Super cap trumps your will when it comes to disposal of your assets

By Tracey Norris - November 12, 2018

Grieving spouses coping with the death of their loved ones are discovering a new change to superannuation laws could leave them thousands of dollars out of pocket.

The changes, first brought into effect in July 2017 to the transfer balance cap, impact individuals who might have considerable assets in superannuation. Under the change, there is a limit of $1.6 million on the assets that can be transferred in superannuation from an accumulation account to tax-free retirement-phase accounts.

Amounts above that cap can remain in accumulation phase during an individual’s lifetime. After the death of the member, it will normally need to be taken out of superannuation and may be treated as taxable benefit payments. In this instance, capital gains tax or stamp duty may apply.

People want to maximise their retirement savings. For couples, there is often the need to equalise superannuation balances to compensate for differences — such as if one member of a couple was highly salaried and the other was on home duties. These differences also matter when it comes to estate planning: it is important to consider what might happen in the distribution of assets if one member of the partnership passes away.

About 80 per cent of Pitcher Partners’ clients think that their last will and testament will take care of how their superannuation benefits are distributed. The reality, however, is that it cannot. People should no longer expect their superannuation to simply track along without strategic thinking about how to work with the new limits.

Case Study

Failing to take the transfer balance cap into account could be very expensive. As an example, consider a couple where the husband passes away, leaving a SMSF worth $1.2 million — including an $800,000 property. While the husband might have intended in his will that all these assets pass directly to his wife as a death benefit pension, unless she has a sufficient transfer balance cap, she will need to receive some of those assets as a death benefit lump sum instead. If the lump sum includes the property, the wife must either pay the stamp duty to transfer the property entirely to her name — about $30,000 in this example — or sell it and pay whatever capital gains tax liability is incurred. The tax liability would be even greater if the assets had passed to the man’s adult children instead. In this case, the children could expect to have to pay tax on any taxable component of the bequest, which might be a tax bill in the hundreds of thousands.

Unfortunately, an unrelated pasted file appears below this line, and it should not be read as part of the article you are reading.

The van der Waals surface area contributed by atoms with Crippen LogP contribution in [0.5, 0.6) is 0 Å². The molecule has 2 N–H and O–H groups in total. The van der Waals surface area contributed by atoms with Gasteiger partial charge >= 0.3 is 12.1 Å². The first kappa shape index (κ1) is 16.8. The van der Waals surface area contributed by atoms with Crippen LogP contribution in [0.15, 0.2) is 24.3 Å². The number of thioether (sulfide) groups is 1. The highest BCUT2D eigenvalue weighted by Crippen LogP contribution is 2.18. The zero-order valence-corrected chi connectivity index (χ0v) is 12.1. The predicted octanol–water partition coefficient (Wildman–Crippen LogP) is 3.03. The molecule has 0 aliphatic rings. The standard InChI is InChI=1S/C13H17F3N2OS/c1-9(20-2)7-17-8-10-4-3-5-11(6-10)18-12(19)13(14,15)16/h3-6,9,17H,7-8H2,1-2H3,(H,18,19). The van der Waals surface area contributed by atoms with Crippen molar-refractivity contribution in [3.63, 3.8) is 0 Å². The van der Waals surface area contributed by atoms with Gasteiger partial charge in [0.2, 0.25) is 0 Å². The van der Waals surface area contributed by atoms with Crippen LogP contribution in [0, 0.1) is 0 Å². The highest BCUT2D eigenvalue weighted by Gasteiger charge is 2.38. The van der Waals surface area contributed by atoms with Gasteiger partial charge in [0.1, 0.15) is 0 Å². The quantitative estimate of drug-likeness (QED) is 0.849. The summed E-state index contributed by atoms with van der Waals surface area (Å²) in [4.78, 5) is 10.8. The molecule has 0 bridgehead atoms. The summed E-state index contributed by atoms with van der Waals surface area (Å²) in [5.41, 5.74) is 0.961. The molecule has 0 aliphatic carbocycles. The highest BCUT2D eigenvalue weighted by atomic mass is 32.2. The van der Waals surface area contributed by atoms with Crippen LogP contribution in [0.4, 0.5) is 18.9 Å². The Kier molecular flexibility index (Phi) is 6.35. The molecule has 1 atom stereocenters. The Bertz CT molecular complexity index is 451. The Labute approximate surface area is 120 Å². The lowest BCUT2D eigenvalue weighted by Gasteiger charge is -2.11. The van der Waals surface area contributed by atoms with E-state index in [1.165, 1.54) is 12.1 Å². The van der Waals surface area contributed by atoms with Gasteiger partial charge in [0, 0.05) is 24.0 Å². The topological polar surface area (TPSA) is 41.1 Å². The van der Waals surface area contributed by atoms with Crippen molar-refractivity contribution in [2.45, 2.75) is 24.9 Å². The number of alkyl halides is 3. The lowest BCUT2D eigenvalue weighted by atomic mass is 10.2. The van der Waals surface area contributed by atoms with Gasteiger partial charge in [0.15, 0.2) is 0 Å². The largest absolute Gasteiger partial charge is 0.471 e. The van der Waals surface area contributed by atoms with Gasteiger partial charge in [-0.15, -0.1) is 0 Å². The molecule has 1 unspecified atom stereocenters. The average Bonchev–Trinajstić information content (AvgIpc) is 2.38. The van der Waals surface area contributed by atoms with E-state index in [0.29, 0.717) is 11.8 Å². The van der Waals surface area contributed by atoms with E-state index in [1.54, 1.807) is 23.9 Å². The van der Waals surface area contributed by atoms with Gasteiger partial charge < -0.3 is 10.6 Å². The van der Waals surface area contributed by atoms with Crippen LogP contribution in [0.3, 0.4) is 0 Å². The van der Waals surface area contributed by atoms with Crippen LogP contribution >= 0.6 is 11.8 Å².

Estate planning requires consideration of many legal and strategic issues. For example: how to direct the trustee; who the beneficiary is; and how to understand the potential tax outcomes for the recipient beneficiary. Another factor that complicates estate planning is timing. There may be as little as six months to liquidate assets and pay out any liability. When people are grieving, these matters can be overwhelming, and certainly not a priority. It is therefore important to go through the process now, to buy time when it is most needed.

When considering estate planning, a considered strategy to maximise superannuation is crucial to the overall outcome. Even if a person’s will dictates their wishes for bequeathing their super, the transfer balance cap rule changes mean this might not be straightforward. Have a discussion with loved ones now, and consider all options, in order to get the desired outcome while minimising tax.

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